• J.C. Penney

One of US’s largest and most prominent departmental stores, also listed on the Fortune 500, filed for Chapter 11 bankruptcy as well, adding to the growing list of companies unable to deal with the blow of the pandemic. They are planning to close 242 out of their 845 locations as they have incurred a debt of $4.2 billion. 

  • LATAM Airlines

South America’s biggest airline and the world’s largest airline to seek bankruptcy protection to date, seeks to reorganize their $18 billion debt. The subsidiaries involved in the restructuring process include Brazil, Chile, Colombia, Ecuador, Peru, the Cayman Islands, the US, and the Netherlands. Meanwhile, the Argentina branch will be closed, while LATAM Airlines Paraguay is the only one who remains untouched. 

Why are so many companies filing for bankruptcy?

We’ve analysed what these companies have in common and determined the reasons as to why they’ve been forced to do so:

1. They were already struggling prior to COVID-19

Image via Markus Winkler

COVID-19 was just putting the nail in the coffin. If we take a closer look, most of these companies were already on the verge of collapsing even before the pandemic happened. For example, this is Debenhams third time going into administration within a year, while Brooks Brothers, J.C. Penney and GNC outlets too were facing losses. With constant fierce competition and developing technology, it was just a matter of time and a bad situation before they finally fell.

2. Changes in consumer behaviour

Image via Frank Busch

With the threat of the virus out there, consumer behaviour has shifted to reflect the lifestyle changes we have had to make in order to adapt and abide by the new social rules of society, and experts predict that they're going to be permanent as we venture into a post-COVID-19 world. Unemployment is a big issue as well, and a survey by McKinsey & Company revealed that most of people’s spending is focused on groceries and other necessities; spending on anything other than what is deemed crucial will be cut back. The fear of going out and leaving the safety of our homes has also created a serious decline in retail shopping as people opt for online shopping instead.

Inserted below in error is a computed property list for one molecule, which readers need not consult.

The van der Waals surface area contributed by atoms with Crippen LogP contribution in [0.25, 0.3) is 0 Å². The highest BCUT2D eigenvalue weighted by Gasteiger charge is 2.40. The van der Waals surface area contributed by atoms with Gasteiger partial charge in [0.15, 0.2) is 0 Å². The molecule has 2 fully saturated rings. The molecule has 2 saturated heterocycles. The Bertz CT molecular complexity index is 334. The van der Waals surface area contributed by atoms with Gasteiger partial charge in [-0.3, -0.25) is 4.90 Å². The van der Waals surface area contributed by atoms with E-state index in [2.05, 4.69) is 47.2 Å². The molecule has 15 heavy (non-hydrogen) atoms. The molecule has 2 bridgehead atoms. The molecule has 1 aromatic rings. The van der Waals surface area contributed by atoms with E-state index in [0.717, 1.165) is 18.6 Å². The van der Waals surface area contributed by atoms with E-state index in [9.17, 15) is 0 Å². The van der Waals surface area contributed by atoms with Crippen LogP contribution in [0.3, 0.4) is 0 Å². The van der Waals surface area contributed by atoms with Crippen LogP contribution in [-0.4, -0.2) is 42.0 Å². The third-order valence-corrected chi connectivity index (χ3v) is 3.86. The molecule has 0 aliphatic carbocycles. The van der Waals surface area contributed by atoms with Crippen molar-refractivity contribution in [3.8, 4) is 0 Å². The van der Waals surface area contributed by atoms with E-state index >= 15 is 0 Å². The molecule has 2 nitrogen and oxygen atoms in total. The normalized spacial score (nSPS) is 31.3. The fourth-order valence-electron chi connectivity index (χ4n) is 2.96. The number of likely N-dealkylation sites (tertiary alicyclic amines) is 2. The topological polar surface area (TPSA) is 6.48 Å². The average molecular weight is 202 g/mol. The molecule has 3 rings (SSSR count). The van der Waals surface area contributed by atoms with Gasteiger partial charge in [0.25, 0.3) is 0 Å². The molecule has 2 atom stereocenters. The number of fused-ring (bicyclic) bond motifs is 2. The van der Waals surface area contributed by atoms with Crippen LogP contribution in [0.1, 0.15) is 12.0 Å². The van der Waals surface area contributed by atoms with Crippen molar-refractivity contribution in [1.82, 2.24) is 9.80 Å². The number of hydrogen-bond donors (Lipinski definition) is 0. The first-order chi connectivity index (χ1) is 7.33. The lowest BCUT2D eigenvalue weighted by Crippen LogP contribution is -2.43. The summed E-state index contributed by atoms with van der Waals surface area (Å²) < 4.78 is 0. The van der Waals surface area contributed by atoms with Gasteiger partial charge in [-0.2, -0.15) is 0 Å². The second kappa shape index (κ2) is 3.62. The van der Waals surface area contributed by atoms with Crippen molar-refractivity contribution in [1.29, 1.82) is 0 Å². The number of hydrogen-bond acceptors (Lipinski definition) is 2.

3. Nature of industry

Image via chuttersnap

Sadly, there’s only so much some industries can adapt to. With travel being an immediate cross off the list and the sudden jump to e-commerce due to the need for social distancing, it’s no wonder that retail and transportation are included in the list of industries with the most bankruptcy filings this year, according to Fortune

As you can see, these industries either mostly rely on physical human presence, interaction and communication (you can’t possibly build buildings from your bedroom!), or there simply was no demand for it anymore. In the case of GNC, the switch to purchasing health supplements online crushed all hopes of resuscitating the business of their retail stores. Meanwhile, for Hin Leong, oil and gas prices dropped drastically as the need for transportation reduced significantly. 

It’s clearer than ever how times can change at the snap of a finger, and businesses have to be more than ready to adapt to those changes as they can happen anytime. To do so, we have to continually be up to date with the times and be prepared for any complications thrown our way. It shouldn’t take a pandemic for us to change our ways. After all, customer is king — businesses are made to serve, and deliver we must.